Let's start with "live" social networking, i.e. book clubs. Book Clubs have been around for years and are a popular way for readers to connect with others. There are a wide variety of book groups ranging from genre discussions to anything goes. So, how do you find a book club that's right for you?
Your first stop should be the list of Harris County Public Library branch book clubs. Do you like mysteries? Cy-Fair, Tomball, and Freeman all have mystery-themed clubs. Like to eat? Octavia Fields' Read It & Eat It book club features books with recipies, which they sample. Are you a Jane Austen fan? You'll find others at Tomball's Jane Austen book club. Just want to connect with other readers? Try West University, Crosby, Katherine Tyra, and many others for general topic discussions.
Other resources for book clubs are:
Houston Great Books Council - The local affiliate of the Great Books Foundation, which promotes the reading of great literature. There are 19 Great Books discussion groups that meet throughout Houston. Barbara Bush Library and Freeman Library hose two of the discussions.
ReadingGroupGuides - This site is one stop shopping for book groups. In their For Book Clubs section, they have information on starting and running a book club. They also include information on how to select books for a group and have discussion guides for a wide variety of titles.
Reading Group Choices - selects discussible books and suggests discussion topics for reading groups. Another great resource for discussion guides.
Readerville Forum - This is an online book discussion site. You can connect with other folks and discuss books by title, author or genre.
Readerville is a good place to jump into online social networking (see Thing 18 in the original iHCPL for an explanation of Social Networking) for books. Online social networks for books go a step further than Readerville, in that users can set up an account, add the books they have read, tag them, friend other users, get and give recommendations, and discuss books. Some of the most popular networks include:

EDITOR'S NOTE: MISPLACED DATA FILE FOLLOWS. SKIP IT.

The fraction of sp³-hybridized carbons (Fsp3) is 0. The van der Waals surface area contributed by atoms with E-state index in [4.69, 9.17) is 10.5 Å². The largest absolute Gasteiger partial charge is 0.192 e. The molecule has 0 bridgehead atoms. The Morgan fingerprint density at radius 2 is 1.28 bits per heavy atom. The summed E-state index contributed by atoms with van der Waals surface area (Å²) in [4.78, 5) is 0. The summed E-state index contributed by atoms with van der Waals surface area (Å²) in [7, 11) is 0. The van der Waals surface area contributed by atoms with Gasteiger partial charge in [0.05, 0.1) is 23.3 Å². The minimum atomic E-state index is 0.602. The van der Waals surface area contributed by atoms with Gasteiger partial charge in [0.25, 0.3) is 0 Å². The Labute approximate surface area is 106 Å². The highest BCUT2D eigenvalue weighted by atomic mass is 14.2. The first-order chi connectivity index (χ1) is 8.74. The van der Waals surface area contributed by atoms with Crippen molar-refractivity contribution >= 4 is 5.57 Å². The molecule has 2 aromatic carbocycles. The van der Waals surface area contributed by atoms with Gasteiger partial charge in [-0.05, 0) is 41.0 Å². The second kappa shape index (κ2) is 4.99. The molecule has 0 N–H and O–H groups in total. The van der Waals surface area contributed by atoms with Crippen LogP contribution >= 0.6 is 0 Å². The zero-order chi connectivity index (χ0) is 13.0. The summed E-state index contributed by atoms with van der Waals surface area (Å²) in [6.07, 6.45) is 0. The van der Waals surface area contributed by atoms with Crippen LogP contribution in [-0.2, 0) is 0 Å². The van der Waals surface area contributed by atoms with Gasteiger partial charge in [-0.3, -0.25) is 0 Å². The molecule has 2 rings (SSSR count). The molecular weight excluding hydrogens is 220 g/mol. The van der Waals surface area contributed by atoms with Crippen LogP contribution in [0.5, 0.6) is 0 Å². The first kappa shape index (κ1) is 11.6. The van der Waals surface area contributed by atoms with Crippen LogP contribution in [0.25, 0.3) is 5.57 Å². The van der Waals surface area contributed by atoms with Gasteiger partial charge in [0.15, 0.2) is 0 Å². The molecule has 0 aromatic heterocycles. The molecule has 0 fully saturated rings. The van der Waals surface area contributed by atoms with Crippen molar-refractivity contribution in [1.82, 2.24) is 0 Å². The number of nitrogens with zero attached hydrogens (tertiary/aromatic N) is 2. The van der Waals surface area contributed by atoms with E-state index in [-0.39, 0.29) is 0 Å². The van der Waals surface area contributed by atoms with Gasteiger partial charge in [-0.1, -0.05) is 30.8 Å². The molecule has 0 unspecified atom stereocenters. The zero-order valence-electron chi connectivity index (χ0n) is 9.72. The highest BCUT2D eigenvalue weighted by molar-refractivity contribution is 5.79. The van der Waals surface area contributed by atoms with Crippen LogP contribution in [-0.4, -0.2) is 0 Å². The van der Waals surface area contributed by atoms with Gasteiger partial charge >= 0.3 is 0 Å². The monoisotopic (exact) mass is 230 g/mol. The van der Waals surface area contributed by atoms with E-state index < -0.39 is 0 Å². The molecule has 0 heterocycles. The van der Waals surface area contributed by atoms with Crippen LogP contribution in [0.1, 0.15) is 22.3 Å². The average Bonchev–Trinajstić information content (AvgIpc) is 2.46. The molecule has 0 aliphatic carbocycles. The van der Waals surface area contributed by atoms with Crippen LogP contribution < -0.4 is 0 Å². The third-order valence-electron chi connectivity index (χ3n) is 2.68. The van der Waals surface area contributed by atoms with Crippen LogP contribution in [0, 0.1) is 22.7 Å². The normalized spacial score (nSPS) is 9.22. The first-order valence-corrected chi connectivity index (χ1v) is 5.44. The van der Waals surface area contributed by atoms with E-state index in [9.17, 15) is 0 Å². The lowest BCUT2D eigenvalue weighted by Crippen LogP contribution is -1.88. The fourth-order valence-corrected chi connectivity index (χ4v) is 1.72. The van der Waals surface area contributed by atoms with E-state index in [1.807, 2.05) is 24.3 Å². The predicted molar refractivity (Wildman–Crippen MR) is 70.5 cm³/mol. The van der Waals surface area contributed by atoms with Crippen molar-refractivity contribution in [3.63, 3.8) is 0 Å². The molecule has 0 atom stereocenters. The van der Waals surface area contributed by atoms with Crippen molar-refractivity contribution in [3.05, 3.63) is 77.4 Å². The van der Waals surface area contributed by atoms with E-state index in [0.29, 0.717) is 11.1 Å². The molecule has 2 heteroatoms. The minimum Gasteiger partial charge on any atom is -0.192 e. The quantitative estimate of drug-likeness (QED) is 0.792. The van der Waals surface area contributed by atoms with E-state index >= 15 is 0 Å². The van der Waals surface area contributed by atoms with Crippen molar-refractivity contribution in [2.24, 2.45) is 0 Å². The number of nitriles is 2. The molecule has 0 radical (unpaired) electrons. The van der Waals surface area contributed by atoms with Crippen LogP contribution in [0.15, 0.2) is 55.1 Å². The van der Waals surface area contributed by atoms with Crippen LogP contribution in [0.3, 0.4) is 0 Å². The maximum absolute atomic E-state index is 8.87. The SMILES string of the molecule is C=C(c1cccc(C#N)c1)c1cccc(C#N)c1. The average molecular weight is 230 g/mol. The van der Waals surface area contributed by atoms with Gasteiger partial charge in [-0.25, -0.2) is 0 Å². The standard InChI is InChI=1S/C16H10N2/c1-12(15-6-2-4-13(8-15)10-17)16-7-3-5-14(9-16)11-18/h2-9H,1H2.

LibraryThing (Discussed in-depth in Thing 11 in the original iHCPL)
LivingSocial: Books on Facebook (you must be a Facebook user to access this site)
So, why would you want to use one of these sites? All of them have the same basic features listed above, but each has it's own special features:
- On Shelfari, if you're not sure if you should read a particular title, you can click "Shoudl I Read This?" (it's on the main entry for a book) to check with users who have read it.
- Goodreads inclues author videos, trivia, quotes, and a forum to share your writing.
- LibraryThing (LT) has several new features since our original overview including LT Local, which lists local book events; LT Early Reviews, where you can sign up to get Free Advance Copies of Books (Tip: You need to consistently review books you read).
- Visual Bookshelf by Living Social on Facebook integrates social networking for books into one of the largest social networks. It has all the basics, the main unique thing here is that it integrates with Facebook. Goodreads and Shelfari also have Facebook applications. You can explore it off of facebook at LivingSocial: Books
Post on your blog whether or not you ever been a member of a book club. Also discuss whether you prefer joining a in-person or online book club.
After viewing the resources above, what ideas come to mind for implementing a book club into your library. Post your thoughts and ideas onto your blog. Using one of the "live" book club resources, also look for a title that your book club could discuss.
Search for one of the books you selected in the first post on at least two of the social networks. Do the ratings for the book differ on each site, or are they similar? Did you find anything surprising?
HCPL Staff: Have you completed all three exercises in this module? Then Submit your Registration of Completion